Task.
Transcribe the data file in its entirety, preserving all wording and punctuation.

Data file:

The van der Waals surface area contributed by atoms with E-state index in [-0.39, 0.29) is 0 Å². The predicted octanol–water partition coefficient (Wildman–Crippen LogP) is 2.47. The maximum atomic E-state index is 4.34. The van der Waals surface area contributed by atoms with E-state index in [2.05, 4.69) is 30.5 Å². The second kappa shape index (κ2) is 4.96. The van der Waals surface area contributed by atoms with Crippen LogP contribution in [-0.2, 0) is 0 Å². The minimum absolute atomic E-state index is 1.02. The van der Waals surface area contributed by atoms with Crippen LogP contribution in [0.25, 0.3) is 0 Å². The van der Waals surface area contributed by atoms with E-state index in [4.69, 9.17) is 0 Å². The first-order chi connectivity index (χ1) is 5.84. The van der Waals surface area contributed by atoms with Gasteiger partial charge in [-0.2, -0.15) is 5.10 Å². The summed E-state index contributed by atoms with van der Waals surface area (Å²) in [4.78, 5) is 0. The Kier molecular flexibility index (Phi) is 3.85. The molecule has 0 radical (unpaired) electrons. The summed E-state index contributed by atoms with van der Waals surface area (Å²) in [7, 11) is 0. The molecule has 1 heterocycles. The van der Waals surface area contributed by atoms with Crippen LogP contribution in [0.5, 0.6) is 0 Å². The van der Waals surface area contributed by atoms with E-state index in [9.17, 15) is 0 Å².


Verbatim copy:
The van der Waals surface area contributed by atoms with E-state index in [-0.39, 0.29) is 0 Å². The predicted octanol–water partition coefficient (Wildman–Crippen LogP) is 2.47. The maximum atomic E-state index is 4.34. The van der Waals surface area contributed by atoms with E-state index in [2.05, 4.69) is 30.5 Å². The second kappa shape index (κ2) is 4.96. The van der Waals surface area contributed by atoms with Crippen LogP contribution in [-0.2, 0) is 0 Å². The minimum absolute atomic E-state index is 1.02. The van der Waals surface area contributed by atoms with Crippen LogP contribution in [0.25, 0.3) is 0 Å². The van der Waals surface area contributed by atoms with E-state index in [4.69, 9.17) is 0 Å². The first-order chi connectivity index (χ1) is 5.84. The van der Waals surface area contributed by atoms with Gasteiger partial charge in [-0.2, -0.15) is 5.10 Å². The summed E-state index contributed by atoms with van der Waals surface area (Å²) in [4.78, 5) is 0. The Kier molecular flexibility index (Phi) is 3.85. The molecule has 0 radical (unpaired) electrons. The summed E-state index contributed by atoms with van der Waals surface area (Å²) in [7, 11) is 0. The molecule has 1 heterocycles. The van der Waals surface area contributed by atoms with Crippen LogP contribution in [0.5, 0.6) is 0 Å². The van der Waals surface area contributed by atoms with E-state index in [9.17, 15) is 0 Å².